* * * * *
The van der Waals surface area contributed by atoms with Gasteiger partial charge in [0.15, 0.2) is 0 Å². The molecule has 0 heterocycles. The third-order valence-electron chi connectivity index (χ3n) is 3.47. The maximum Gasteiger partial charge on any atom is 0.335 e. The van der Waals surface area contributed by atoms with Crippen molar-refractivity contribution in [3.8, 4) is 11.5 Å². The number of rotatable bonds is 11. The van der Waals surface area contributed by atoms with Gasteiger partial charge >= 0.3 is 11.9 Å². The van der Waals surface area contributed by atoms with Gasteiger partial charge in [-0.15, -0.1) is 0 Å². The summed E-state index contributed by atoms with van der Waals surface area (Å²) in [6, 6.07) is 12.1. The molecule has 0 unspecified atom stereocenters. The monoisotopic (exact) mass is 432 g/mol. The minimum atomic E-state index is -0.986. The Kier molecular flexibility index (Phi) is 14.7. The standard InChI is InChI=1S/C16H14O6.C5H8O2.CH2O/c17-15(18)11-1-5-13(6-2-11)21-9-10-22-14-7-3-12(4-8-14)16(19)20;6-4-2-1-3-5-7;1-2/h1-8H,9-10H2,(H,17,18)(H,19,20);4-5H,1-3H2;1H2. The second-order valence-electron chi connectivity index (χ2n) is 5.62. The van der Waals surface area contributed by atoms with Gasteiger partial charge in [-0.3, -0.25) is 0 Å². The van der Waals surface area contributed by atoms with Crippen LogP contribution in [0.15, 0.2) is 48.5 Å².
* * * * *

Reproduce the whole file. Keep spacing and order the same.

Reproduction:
The van der Waals surface area contributed by atoms with Gasteiger partial charge in [0.15, 0.2) is 0 Å². The molecule has 0 heterocycles. The third-order valence-electron chi connectivity index (χ3n) is 3.47. The maximum Gasteiger partial charge on any atom is 0.335 e. The van der Waals surface area contributed by atoms with Crippen molar-refractivity contribution in [3.8, 4) is 11.5 Å². The number of rotatable bonds is 11. The van der Waals surface area contributed by atoms with Gasteiger partial charge >= 0.3 is 11.9 Å². The van der Waals surface area contributed by atoms with Gasteiger partial charge in [-0.15, -0.1) is 0 Å². The summed E-state index contributed by atoms with van der Waals surface area (Å²) in [6, 6.07) is 12.1. The molecule has 0 unspecified atom stereocenters. The monoisotopic (exact) mass is 432 g/mol. The minimum atomic E-state index is -0.986. The Kier molecular flexibility index (Phi) is 14.7. The standard InChI is InChI=1S/C16H14O6.C5H8O2.CH2O/c17-15(18)11-1-5-13(6-2-11)21-9-10-22-14-7-3-12(4-8-14)16(19)20;6-4-2-1-3-5-7;1-2/h1-8H,9-10H2,(H,17,18)(H,19,20);4-5H,1-3H2;1H2. The second-order valence-electron chi connectivity index (χ2n) is 5.62. The van der Waals surface area contributed by atoms with Gasteiger partial charge in [-0.3, -0.25) is 0 Å². The van der Waals surface area contributed by atoms with Crippen LogP contribution in [0.15, 0.2) is 48.5 Å².